Born and educated in Glasgow, Susie has degrees from the University of St Andrews and the Courtauld Institute of Art. Her interest in calligraphy and painting grew out of an editorial career where she specialised in books on Chinese art and archaeology. A Fellow of the Society of Scribes and Illuminators, Susie works freelance in Edinburgh and has a longstanding involvement with a painters’ group run by Paul Keir. She recently shared the prestigious new W Gordon Smith Award for Painting at OPEN 2018 in the Royal Scottish Academy in Edinburgh.
Through painting and lettering Susie invites us to experience the ‘total mountain’. In one of Susie’s favourite books, The Living Mountain, Nan Shepherd encourages us to look not only at, but also into, the mountain, to appreciate its every aspect. This idea reverberates with Susie and informs her work: diaphanous layers and geological strata sit side by side with small tablets painted with lines from The Living Mountain, distilling a connection with the book. Susie also has a serendipitous personal connection to Nan Shepherd: they both appear on the new RBS polymer five pound note: Nan is the face of the note and Susie’s secretary hand calligraphy is on the back. Susie is currently making a large handwritten and illustrated version of The Living Mountain.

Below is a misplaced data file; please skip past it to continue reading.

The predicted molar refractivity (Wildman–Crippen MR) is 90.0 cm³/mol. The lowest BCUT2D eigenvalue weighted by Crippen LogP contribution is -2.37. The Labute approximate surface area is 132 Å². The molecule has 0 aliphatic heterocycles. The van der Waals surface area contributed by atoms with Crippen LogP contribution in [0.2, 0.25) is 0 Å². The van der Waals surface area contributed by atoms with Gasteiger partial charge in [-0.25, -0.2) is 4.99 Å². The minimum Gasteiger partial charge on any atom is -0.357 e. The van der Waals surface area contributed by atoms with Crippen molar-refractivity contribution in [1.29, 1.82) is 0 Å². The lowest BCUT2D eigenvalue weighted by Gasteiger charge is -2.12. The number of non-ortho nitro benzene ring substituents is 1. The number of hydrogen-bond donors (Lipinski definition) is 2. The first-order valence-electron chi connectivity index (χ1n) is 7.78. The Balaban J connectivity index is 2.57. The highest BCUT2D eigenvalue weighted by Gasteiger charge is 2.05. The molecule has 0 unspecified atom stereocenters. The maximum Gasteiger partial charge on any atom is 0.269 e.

2017 One never quite knows the mountain: Open Eye Gallery, Edinburgh
2016 Into the mountain: &Collective Gallery, Bridge of Allan
2015 The Living Mountain: Open Eye Gallery, Edinburgh
2012 The One Life: Open Eye Gallery, Edinburgh
2011 The Word on Wood: Open Eye Gallery, Edinburgh
2018 SSA + VAS: W Gordon Smith Award for Painting
2016 Jerwood-funded collaborative residency at Cove Park
2015 RSW: John Purcell Paper Award
RSA Open Exhibition: Edinburgh College of Art library prize
2014 Visual Arts Scotland: Morton Fraser Award
2011 Visual Arts Scotland: Nancy Graham Memorial Book Award
British Museum, London; Edinburgh College of Art; Fitzwilliam Museum, Cambridge; Glamis Castle, Angus; Museum of Edinburgh; National Library of Scotland; National Museum of Scotland; Royal Collection; Saint John’s University, Collegeville, Minnesota